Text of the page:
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Mutant mice lacking the gamma isoform of protein kinase C show decreased behavioral actions of ethanol and altered function of gamma-aminobutyrate type A receptors.

Authors
  • Harris, R A
  • McQuilkin, S J
  • Paylor, R
  • Abeliovich, A
  • Tonegawa, S
  • Wehner, J M
Type
Published Article
Journal
Proceedings of the National Academy of Sciences of the United States of America
Publication Date
Apr 25, 1995
Volume
92
Issue
9
Pages
3658–3662
Identifiers
PMID: 7731960
Source
Medline
License
Unknown

Abstract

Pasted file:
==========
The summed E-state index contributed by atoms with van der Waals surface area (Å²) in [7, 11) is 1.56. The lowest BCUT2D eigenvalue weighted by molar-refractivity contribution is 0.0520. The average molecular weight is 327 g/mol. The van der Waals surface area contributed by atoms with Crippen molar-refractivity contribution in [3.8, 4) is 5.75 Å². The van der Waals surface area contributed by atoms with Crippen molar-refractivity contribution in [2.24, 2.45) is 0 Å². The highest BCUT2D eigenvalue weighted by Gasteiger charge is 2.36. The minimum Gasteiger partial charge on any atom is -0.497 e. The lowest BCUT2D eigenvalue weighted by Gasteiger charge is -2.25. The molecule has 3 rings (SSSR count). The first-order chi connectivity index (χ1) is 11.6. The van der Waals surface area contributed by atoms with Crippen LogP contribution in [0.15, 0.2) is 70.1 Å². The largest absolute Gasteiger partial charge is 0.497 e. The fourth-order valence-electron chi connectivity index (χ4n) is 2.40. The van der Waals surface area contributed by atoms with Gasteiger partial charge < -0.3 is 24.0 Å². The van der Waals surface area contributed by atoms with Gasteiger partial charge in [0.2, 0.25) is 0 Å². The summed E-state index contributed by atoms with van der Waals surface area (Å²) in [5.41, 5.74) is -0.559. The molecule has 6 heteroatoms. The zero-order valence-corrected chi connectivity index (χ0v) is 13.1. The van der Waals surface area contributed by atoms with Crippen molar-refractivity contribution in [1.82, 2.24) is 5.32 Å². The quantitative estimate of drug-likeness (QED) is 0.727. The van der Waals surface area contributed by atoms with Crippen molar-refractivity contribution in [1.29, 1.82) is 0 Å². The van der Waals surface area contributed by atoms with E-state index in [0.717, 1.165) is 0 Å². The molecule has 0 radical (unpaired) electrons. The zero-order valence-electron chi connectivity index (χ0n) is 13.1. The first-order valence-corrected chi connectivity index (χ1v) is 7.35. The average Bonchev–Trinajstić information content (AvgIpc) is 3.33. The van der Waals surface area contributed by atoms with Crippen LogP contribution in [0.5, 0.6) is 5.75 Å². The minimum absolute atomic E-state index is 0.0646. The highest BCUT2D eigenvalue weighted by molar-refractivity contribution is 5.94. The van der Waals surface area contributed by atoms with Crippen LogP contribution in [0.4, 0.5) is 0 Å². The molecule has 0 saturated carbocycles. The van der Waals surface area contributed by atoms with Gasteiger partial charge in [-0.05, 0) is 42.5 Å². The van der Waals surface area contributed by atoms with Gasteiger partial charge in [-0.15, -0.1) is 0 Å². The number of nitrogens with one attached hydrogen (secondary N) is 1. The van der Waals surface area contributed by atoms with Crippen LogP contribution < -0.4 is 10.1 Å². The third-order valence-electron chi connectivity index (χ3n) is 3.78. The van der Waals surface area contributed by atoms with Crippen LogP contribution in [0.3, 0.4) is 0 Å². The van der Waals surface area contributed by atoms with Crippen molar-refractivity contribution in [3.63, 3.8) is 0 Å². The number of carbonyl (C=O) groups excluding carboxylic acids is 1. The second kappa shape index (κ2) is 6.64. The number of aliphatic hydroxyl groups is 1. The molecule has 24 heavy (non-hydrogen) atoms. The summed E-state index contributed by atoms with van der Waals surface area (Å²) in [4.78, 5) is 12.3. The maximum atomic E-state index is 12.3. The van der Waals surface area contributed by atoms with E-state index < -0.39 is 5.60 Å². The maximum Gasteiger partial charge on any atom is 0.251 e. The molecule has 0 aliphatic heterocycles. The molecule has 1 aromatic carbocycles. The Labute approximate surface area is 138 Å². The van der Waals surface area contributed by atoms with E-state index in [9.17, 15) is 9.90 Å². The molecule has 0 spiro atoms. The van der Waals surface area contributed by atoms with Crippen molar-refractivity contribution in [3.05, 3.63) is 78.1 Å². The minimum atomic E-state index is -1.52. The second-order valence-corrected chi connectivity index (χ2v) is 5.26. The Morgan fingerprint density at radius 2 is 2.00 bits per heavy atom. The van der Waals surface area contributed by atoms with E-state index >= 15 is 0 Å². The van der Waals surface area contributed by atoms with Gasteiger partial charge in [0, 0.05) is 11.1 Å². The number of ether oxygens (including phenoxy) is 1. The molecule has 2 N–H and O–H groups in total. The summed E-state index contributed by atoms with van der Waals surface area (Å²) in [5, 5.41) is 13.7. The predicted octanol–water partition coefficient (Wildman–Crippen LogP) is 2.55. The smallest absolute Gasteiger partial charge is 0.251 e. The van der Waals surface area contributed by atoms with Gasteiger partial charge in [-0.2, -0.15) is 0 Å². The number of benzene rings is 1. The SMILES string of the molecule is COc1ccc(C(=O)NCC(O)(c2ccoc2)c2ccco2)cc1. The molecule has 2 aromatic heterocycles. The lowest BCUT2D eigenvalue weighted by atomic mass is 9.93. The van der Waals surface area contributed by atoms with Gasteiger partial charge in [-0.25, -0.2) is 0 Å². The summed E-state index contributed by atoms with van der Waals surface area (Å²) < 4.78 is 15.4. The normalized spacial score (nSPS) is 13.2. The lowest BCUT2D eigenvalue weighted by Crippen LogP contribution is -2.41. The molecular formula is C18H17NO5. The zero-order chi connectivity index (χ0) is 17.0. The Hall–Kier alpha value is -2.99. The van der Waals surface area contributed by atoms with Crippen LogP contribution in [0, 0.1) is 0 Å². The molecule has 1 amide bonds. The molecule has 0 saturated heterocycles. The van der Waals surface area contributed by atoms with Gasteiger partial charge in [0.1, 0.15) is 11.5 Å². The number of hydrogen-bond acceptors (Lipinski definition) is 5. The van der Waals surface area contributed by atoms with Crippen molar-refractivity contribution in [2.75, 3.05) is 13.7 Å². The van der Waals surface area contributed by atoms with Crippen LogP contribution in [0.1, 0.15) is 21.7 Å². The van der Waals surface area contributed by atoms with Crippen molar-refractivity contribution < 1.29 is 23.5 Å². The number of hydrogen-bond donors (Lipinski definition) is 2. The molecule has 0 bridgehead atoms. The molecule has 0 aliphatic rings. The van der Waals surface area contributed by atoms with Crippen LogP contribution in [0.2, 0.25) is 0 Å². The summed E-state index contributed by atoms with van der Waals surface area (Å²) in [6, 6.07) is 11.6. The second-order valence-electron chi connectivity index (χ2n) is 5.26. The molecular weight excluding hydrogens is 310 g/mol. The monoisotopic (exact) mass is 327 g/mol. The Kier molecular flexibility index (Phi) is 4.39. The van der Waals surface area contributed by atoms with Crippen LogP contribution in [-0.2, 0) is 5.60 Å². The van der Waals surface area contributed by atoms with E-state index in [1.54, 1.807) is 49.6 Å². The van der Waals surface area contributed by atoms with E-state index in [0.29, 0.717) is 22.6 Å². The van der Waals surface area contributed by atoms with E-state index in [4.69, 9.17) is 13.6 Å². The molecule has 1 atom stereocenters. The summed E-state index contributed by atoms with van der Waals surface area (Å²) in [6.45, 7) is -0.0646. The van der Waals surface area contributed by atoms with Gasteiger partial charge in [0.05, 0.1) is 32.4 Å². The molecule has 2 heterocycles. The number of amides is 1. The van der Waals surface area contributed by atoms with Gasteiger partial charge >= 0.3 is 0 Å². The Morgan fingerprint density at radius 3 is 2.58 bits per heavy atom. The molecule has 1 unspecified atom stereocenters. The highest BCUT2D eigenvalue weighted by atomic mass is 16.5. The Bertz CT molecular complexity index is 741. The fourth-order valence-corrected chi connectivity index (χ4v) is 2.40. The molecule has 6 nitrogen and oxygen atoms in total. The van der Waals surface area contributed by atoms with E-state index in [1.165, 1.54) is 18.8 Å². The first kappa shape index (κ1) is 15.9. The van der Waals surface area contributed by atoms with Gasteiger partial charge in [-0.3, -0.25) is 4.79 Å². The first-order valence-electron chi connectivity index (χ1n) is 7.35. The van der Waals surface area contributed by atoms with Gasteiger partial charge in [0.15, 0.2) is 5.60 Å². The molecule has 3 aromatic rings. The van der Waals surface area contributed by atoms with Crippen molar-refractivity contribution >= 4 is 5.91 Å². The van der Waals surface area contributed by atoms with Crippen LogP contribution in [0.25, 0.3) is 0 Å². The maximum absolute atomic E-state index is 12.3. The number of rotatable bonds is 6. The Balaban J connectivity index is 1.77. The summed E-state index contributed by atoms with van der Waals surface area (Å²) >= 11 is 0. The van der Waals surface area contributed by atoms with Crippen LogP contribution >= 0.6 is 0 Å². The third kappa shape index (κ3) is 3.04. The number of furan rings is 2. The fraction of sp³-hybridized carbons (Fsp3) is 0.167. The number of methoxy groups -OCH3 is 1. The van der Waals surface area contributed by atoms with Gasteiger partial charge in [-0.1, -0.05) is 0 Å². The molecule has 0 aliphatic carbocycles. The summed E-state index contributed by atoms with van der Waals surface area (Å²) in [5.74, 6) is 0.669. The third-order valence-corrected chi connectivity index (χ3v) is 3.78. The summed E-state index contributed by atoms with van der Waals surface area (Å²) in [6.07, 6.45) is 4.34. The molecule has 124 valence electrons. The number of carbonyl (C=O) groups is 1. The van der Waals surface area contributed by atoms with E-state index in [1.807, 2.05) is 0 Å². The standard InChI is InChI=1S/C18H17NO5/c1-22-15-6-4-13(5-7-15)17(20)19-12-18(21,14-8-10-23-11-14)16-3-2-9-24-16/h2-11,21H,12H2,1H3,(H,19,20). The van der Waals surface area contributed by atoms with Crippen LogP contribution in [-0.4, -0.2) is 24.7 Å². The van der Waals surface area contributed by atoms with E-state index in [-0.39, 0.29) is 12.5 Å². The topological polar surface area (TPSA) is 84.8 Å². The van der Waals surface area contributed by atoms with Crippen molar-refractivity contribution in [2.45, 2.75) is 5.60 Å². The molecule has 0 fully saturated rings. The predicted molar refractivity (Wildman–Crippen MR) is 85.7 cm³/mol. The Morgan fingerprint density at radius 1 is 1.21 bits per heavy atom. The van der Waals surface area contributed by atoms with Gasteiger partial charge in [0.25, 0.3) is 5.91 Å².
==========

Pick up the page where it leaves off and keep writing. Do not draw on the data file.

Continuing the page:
Calcium/phospholipid-dependent protein kinase (protein kinase C, PKC) has been suggested to play a role in the sensitivity of gamma-aminobutyrate type A (GABAA) receptors to ethanol. We tested a line of null mutant mice that lacks the gamma isoform of PKC (PKC gamma) to determine the role of this brain-specific isoenzyme in ethanol sensitivity. We found that the mutation reduced the amount of PKC gamma immunoreactivity in cerebellum to undetectable levels without altering the levels of the alpha, beta I, or beta II isoforms of PKC. The mutant mice display reduced sensitivity to the effects of ethanol on loss of righting reflex and hypothermia but show normal responses to flunitrazepam or pentobarbital. Likewise, GABAA receptor function of isolated brain membranes showed that the mutation abolished the action of ethanol but did not alter actions of flunitrazepam or pentobarbital. These studies show the unique interactions of ethanol with GABAA receptors and suggest protein kinase isoenzymes as possible determinants of genetic differences in response to ethanol.

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